Kidneys (Figs. 1225, 1226).—The right kidney usually lies about 1 cm. lower than the left, but for practical purposes similar surface markings are taken for each.
  On the front of the abdomen the upper pole lies midway between the plane of the lower end of the body of the sternum and the transpyloric plane, 5 cm. from the middle line. The lower pole is situated midway between the transpyloric and intertubercular planes, 7 cm. from the middle line. The hilum is on the transpyloric plane, 5 cm. from the middle line. Round these three points a kidney-shaped figure 4 cm. to 5 cm. broad is drawn, two-thirds of which lies medial to the lateral line. To indicate the position of the kidney from the back, the parallellogram of Morris is used; two vertical lines are drawn, the first 2.5 cm., the second 9.5 cm. from the middle line; the parallelogram is completed by two horizontal lines drawn respectively at the levels of the tips of the spinous process of the eleventh thoracic and the lower border of the spinous process of the third lumbar vertebra. The hilum is 5 cm. from the middle line at the level of the spinous process of the first lumbar vertebra.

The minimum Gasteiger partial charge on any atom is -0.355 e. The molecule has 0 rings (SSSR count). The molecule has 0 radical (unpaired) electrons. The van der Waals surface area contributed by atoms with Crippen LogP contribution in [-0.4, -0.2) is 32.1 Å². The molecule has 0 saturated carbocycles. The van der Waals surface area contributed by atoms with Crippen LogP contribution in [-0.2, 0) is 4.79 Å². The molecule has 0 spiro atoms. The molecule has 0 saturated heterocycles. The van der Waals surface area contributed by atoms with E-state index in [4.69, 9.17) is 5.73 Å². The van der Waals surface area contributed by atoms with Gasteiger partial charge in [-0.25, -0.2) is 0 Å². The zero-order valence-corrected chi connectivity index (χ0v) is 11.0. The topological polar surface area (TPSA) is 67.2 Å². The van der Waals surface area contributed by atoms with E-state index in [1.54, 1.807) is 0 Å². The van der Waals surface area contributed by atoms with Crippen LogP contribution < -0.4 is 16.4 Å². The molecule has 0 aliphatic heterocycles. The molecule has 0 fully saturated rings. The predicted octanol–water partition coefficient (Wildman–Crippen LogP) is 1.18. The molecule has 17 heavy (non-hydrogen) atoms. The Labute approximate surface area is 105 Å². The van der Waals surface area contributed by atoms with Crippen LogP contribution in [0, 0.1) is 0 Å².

Ureters.—On the front of the abdomen, the line of the ureter runs from the hilum of the kidney to the pubic tubercle; on the back, from the hilum vertically downward, passing practically through the posterior superior iliac spine (Fig. 1226).


FIG. 1226– Back of lumbar region, showing surface markings for kidneys, ureters, and spleen. The lower portions of the lung and pleura are shown on the right side.
 


FIG. 1227– Front of abdomen, showing surface markings for arteries and inguinal canal.